Hannett died in 1991, but the array of effects he added to Unknown Pleasures during its April 1979 recording at Strawberry Studios in Stockport are included in Hook’s live performance. “Martin Hannett was very responsible for making Joy Division last through three decades,” Hook acknowledges. “Just the very way he translated our music, he gave it life, he made it æthereal, he made it long-lasting. He made it so people could literally dive into the record. Whereas had Bernard and I done it the way we wanted to, it would have been a punk record like the Sex Pistols. And you can’t thank Martin Hannett enough for it.”
Hannett was also at the helm for Joy Division’s more refined, personal, bleaker follow-up and finale, 1980’s Closer. Curtis killed himself two months before its release, whereupon the remaining members began to reshape as New Order. The massive electronic sound New Order would conquer over the next decade prompts the question: what would Joy Division have sounded like had Curtis survived?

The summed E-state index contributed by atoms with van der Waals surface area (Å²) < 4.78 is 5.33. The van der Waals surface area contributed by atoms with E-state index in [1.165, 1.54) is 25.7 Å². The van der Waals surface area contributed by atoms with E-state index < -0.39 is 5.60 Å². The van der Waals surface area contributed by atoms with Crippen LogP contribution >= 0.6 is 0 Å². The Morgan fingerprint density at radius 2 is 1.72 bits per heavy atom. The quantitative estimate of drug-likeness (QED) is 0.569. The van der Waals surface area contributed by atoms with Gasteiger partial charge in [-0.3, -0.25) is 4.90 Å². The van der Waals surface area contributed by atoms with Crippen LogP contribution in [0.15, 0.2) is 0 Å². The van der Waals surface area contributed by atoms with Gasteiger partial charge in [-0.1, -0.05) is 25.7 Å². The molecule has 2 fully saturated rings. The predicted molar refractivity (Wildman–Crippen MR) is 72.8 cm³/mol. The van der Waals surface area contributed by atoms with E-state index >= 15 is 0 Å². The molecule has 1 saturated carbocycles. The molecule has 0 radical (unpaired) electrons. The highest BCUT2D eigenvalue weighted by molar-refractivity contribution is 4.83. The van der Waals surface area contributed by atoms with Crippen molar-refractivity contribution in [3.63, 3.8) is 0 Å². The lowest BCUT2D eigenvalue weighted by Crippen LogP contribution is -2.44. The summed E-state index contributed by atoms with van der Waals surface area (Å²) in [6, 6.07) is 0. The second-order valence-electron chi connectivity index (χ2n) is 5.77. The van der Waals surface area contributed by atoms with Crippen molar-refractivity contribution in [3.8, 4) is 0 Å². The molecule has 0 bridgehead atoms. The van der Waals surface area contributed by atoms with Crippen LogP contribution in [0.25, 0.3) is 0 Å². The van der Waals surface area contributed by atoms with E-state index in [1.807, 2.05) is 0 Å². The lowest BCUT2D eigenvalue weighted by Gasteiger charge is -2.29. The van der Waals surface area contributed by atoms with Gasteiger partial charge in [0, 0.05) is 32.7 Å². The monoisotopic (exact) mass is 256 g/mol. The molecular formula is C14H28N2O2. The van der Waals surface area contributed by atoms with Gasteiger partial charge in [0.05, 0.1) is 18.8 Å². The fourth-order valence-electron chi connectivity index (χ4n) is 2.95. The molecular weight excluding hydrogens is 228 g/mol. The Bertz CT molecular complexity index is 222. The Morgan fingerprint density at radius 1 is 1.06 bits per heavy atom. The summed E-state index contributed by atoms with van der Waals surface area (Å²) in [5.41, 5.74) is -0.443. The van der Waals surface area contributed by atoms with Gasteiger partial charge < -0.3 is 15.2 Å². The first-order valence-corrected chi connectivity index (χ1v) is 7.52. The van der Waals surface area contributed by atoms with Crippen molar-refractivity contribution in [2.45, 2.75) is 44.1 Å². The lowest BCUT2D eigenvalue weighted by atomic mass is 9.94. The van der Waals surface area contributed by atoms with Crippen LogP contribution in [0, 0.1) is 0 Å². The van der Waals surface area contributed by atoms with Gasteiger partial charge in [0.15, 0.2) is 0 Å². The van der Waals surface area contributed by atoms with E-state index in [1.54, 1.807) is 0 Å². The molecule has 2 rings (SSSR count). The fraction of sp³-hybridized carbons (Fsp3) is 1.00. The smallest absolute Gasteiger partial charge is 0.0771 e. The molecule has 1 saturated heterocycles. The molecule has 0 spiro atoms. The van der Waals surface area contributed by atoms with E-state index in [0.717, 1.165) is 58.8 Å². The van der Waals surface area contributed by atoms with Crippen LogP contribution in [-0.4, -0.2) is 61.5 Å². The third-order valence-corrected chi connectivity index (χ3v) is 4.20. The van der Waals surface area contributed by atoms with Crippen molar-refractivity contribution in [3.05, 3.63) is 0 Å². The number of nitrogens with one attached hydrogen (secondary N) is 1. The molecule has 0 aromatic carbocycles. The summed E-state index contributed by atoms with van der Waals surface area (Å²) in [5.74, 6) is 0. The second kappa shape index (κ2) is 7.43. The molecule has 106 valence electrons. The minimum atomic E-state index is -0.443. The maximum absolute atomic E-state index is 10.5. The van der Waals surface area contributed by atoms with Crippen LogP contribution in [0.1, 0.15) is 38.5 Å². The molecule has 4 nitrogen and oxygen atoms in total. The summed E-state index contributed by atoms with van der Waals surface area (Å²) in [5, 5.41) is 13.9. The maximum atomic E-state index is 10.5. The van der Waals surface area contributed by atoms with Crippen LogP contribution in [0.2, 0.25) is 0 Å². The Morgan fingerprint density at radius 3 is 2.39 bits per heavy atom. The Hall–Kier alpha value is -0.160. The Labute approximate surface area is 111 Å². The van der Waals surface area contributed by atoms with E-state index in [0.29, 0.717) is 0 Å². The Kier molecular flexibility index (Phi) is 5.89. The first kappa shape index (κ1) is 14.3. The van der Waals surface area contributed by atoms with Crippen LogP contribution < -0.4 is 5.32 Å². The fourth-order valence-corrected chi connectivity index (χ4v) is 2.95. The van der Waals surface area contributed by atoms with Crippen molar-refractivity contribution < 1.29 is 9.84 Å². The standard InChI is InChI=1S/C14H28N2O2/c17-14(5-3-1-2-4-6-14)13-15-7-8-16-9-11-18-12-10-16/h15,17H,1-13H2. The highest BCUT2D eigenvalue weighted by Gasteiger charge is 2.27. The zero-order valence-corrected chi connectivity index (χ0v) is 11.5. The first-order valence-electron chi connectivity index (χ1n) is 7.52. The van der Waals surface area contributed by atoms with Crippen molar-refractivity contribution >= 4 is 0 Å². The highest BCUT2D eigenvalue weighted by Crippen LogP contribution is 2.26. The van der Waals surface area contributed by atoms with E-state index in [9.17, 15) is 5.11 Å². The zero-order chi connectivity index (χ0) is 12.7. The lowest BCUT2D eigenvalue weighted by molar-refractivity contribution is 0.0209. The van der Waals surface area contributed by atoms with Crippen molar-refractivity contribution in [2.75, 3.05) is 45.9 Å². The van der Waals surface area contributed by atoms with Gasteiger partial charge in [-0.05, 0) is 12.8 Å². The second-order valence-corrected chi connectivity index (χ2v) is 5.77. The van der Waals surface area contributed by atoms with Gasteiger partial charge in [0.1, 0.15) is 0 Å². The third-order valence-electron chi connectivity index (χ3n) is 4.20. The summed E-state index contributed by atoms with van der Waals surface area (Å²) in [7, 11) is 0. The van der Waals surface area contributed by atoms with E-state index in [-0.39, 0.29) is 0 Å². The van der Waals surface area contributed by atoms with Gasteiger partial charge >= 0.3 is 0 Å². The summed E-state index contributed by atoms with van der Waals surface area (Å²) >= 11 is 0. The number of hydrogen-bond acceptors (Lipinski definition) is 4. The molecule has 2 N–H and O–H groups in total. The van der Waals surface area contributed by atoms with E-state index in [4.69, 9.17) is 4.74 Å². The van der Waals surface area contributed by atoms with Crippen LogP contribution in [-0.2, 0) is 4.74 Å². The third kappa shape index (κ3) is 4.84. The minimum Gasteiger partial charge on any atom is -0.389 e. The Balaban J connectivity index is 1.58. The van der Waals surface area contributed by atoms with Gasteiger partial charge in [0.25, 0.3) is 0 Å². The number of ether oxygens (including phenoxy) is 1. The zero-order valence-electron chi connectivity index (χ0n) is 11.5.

“That’s one of the saddest questions in the world, because we’ll never know,” says Hook. “But I suspect we’d have evolved the same. Ian was very interested in electronic music; Bernard and Stephen really grasped the technology that was coming along. It was only little old me that wanted to be a rock-and-roller. Ian kept introducing us to dance music, and if you listen to the way the synths and the drum machines as they, in their fledgling role, came into New Order through Martin Hannett, I think we would have gone down the same path.”
When Hook dies, one of the first questions he’ll ask Curtis centers on New Order’s biggest hit.
“One of the great mysteries of the world, I think, is what would Ian have sung on ‘Blue Monday,’ ” Hook says with a laugh. “I would love to know, and if I ever get up there and get to sit next to him, you know, outside the Pearly Gates, that would probably be my first question — outside of ‘Why did you do it, you fucker?’ ”
PETER HOOK PRESENTS UNKNOWN PLEASURES | Royale, 279 Tremont St, Boston | December 4 at 6 pm | $22 | 617.338.7699 or boweryboston.com